While incidents of acid attacks have been reported in nearly all parts of the world, they're most common in South Asia and India.
And photographer Niraj Gera, is one man who wants to share the stories of some of New Delhi's female victims.
The artist has created a series of 36 photographs which display the heartbreaking stages these women go though; from initial shock, to devastation and despair, and eventually empowerment and finding happiness again.
Niraj met 11 acid attack survivors at a protest three years ago. He was quickly moved by their journeys and was inspired to change and document their lives through a photo series. which he named 'Sacred Transformations'.
Sadly, in India the abhorrent crime has one of the world's highest records and lowest conviction rates.
One survivor Laxmi, who is the face of campaign 'Stop Acid Attacks', was burned at the age of 15 after rejecting the sexual advances of 32-year-old man.
"The series is an attempt to reflect on this transformation of the survivors, and at the same time to sensitise the society towards them," Niraj said.
"They deserve much more than stigmatisation and shunning. They deserve love, acceptance and embracement just as we all do."
The series, he explains "is a journey from darkness to light, from ignorance to knowledge, from negativity to positivity and from misery to empowerment."
"It tries to convey that life is not a bed of roses, if there are bad times, there are good times too. Every photograph carries a story in them."
While he is the man behind the camera, Niraj states that he found himself being very inspired by the women he worked with. "The kind of positive approach I carry in life was taken to another level on meeting such incredible people," says the photographer.
"It is important that in times of crisis, big or small, one should remember and believe that there is always a ray of hope," he continues.
"When you have a positive approach and the willingness to strengthen your inner self, when there is love and acceptance from your surroundings. And when you refuse to give up on life, that is where 'Sacred Transformation' happens."
The series aims to document the journey an acid attack survivor goes through, from their initial plight to the heroic re-emergence where they find beauty and happiness in life again.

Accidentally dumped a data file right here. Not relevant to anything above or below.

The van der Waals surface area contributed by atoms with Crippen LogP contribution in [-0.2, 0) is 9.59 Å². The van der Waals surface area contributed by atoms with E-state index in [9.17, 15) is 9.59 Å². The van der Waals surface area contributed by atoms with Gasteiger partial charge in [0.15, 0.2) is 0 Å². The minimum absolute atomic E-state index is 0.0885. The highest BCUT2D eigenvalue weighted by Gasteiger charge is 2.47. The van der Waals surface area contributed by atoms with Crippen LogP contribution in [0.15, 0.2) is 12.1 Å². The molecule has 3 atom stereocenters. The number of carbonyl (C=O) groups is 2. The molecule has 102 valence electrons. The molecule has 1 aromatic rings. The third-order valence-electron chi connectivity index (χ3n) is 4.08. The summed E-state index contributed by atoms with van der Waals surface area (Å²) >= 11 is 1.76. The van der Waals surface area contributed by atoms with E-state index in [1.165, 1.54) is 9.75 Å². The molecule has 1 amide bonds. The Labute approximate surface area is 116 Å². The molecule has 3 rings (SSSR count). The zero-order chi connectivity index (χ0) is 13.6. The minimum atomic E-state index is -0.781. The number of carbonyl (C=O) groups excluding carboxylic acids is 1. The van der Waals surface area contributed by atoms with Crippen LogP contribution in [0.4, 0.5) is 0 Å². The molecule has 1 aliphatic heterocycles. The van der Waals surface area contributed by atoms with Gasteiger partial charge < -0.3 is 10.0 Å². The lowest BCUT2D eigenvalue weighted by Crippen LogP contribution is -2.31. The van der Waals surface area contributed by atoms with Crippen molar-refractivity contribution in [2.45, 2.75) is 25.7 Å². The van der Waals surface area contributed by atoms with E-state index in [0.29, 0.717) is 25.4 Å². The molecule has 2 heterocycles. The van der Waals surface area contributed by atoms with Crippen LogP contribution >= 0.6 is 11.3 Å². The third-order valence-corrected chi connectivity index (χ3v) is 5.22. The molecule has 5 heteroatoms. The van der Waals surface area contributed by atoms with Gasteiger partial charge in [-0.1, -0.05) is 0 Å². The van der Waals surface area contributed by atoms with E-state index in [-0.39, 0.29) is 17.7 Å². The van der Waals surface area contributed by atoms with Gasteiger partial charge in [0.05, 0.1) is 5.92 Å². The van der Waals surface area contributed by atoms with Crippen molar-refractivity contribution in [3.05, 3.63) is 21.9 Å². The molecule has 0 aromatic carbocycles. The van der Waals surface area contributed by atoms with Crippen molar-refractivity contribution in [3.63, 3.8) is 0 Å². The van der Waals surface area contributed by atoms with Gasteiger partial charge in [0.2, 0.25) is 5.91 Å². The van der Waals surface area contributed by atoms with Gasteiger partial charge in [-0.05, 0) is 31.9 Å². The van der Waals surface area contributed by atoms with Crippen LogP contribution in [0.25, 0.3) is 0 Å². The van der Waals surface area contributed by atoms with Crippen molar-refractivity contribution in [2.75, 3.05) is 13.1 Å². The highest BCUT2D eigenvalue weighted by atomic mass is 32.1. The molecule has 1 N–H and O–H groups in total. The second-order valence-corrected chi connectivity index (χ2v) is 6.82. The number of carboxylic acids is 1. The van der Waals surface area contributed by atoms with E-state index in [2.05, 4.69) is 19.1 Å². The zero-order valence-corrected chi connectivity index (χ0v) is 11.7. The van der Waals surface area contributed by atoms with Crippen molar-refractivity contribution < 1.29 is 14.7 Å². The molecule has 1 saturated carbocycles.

Other survivors include bride Geeta and her daughter Neetu, who had acid poured on them by her husband. Meanwhile Rupali was attacked by a stranger for her growing popularity in regional cinemas.
"I spent a lot of time with them discussing their stories, their emotional journey, their lows and highs of life, we cried together, we laughed together and eventually ended up forming a familial bond," said Niraj.
"The exhibition is an attempt to bring about awareness about the deathly trauma they go through, to make the society more sensitive towards this issue and the survivors."
Niraj has taken inspiration from Sri Sri Ravi Shankar ji, a global humanitarian and spiritual leader, whom is trying to help the survivors through spirituality work.
His happiness program called Art of Living, teaches through meditation and motivational sessions to help them overcome fear and self-doubt.
"It has helped them become far more composed and at peace with themselves and the world around them, making them happier and confident. For they have realised that when you are happy, the world becomes a beautiful place," Niraj said.
In 2013, an amendment to Indian law introduced acid attacks as a specific crime punishable by imprisonment set at a minimum ten years up to life and a fine.
"Such crimes despite the amendment of 2013 have only arisen, and seriously needs to be checked. It has to be stopped," Niraj said.
"Acid is so easily available at such cheap rates that it has become a deadly weapon of destruction. I strongly condemn such evil."
"No reason can ever justify such a heinous crime and no amount of guilt can ever undo the wrong."
Niraj has received awards for his works and an honourable mention for his series during The International Photographer of the Year 2016
"Let the change begin from you. Let's love and teach our children to love every being with all humility and equality," he added.
Amen, Niraj. Amen.
- With additional reporting from Caters News.
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